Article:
Unfortunately, during this time Steve's mother had become ill. The production of Raised on Radio, which he produced, was stop-and-go as Steve frequently returned to the San Joaquin valley to visit his family. It took a major toll on Journey to have intermittent recording sessions and a vocalist who was not with the band much of the time. Eventually, as Steve later said, he "was toast". Journey disbanded in 1987 after the Raised on Radio tour. Steve disappeared from public view for years afterward, taking a break from the industry.
Seven years later, in 1994, he released For the Love Of Strange Medicine, his second solo effort. It was mildly successful, partly due to the Strange Medicine world tour (supported for a short time by Sass Jordan) being cut short.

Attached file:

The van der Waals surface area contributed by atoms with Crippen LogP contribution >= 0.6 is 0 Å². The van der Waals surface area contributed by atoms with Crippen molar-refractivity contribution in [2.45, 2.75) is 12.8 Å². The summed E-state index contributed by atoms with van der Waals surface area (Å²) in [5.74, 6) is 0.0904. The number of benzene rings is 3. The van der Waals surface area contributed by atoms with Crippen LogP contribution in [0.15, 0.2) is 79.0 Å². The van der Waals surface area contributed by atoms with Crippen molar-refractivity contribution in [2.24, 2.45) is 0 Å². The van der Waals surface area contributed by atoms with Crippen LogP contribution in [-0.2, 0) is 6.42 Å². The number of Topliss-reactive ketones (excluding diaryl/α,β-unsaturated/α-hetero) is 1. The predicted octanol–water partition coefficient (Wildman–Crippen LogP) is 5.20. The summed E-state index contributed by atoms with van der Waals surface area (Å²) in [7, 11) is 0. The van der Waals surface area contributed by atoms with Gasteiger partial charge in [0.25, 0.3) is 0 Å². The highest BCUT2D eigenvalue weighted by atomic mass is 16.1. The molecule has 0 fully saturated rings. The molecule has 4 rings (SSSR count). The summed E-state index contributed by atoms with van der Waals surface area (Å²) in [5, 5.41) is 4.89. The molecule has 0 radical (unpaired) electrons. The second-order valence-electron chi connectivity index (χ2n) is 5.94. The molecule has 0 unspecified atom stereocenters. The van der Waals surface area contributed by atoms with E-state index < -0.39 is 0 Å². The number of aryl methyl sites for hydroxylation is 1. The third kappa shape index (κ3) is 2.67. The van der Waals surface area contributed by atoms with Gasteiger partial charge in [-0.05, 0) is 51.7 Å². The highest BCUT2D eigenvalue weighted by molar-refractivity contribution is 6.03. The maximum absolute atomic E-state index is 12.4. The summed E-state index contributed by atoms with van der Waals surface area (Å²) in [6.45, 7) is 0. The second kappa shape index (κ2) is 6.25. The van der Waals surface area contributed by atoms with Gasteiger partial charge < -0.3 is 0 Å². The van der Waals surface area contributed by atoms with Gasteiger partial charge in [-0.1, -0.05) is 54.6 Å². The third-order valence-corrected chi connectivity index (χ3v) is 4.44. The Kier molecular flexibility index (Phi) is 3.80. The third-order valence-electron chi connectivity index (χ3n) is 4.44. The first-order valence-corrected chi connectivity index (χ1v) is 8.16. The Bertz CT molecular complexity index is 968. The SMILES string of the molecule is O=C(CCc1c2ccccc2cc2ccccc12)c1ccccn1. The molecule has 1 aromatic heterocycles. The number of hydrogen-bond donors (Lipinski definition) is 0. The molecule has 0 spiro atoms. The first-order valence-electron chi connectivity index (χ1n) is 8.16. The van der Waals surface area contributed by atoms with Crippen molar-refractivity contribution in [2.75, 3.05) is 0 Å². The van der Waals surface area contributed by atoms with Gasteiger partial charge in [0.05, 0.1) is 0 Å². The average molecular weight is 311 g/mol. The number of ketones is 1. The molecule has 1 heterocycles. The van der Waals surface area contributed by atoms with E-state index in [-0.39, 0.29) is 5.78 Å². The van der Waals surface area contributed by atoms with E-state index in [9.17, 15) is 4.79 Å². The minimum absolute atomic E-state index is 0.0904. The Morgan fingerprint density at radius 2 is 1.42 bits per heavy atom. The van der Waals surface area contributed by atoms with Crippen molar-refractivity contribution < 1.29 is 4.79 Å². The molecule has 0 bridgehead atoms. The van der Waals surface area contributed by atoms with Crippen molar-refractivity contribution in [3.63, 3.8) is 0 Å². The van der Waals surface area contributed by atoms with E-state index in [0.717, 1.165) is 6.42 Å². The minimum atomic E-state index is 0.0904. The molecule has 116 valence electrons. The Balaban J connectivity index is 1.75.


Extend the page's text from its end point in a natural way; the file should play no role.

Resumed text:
Journey reunited in 1996 for Trial by Fire. The album was a success, but a short-lived one. Before the Trial By Fire tour, Perry suffered a hip injury mountain hiking in Hawaii and was unable to perform. He had a degenerative bone condition and would need a hip replacement. Steve was reluctant to jump into surgery and wanted to postpone the tour.
Given an ultimatum by his impatient bandmates, Perry opted to leave Journey permanently. Shocked and saddened fans grieved the absence of Perry saying, "the voice of Journey" was gone. The band brought in a new vocalist, Steve Augeri. Tensions remained high at the time between Journey and Steve Perry.